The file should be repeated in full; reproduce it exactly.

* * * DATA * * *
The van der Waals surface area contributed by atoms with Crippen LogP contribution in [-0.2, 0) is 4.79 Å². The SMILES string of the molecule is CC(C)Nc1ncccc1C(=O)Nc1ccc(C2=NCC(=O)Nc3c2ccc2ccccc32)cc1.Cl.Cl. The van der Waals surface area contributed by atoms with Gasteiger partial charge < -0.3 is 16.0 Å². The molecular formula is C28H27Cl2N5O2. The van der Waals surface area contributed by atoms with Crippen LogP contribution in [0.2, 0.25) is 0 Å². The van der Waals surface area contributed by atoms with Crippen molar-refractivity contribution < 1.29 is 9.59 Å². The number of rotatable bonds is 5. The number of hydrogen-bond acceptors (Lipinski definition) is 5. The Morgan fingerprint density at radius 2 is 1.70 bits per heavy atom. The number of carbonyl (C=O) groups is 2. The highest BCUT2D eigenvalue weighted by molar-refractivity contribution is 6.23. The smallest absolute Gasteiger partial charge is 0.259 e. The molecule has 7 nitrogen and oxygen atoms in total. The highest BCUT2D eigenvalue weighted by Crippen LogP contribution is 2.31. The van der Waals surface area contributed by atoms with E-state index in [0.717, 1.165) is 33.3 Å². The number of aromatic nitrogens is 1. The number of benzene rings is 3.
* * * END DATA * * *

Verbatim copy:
The van der Waals surface area contributed by atoms with Crippen LogP contribution in [-0.2, 0) is 4.79 Å². The SMILES string of the molecule is CC(C)Nc1ncccc1C(=O)Nc1ccc(C2=NCC(=O)Nc3c2ccc2ccccc32)cc1.Cl.Cl. The van der Waals surface area contributed by atoms with Gasteiger partial charge < -0.3 is 16.0 Å². The molecular formula is C28H27Cl2N5O2. The van der Waals surface area contributed by atoms with Crippen LogP contribution in [0.2, 0.25) is 0 Å². The van der Waals surface area contributed by atoms with Crippen molar-refractivity contribution < 1.29 is 9.59 Å². The number of rotatable bonds is 5. The number of hydrogen-bond acceptors (Lipinski definition) is 5. The Morgan fingerprint density at radius 2 is 1.70 bits per heavy atom. The number of carbonyl (C=O) groups is 2. The highest BCUT2D eigenvalue weighted by molar-refractivity contribution is 6.23. The smallest absolute Gasteiger partial charge is 0.259 e. The molecule has 7 nitrogen and oxygen atoms in total. The highest BCUT2D eigenvalue weighted by Crippen LogP contribution is 2.31. The van der Waals surface area contributed by atoms with E-state index in [0.717, 1.165) is 33.3 Å². The number of aromatic nitrogens is 1. The number of benzene rings is 3.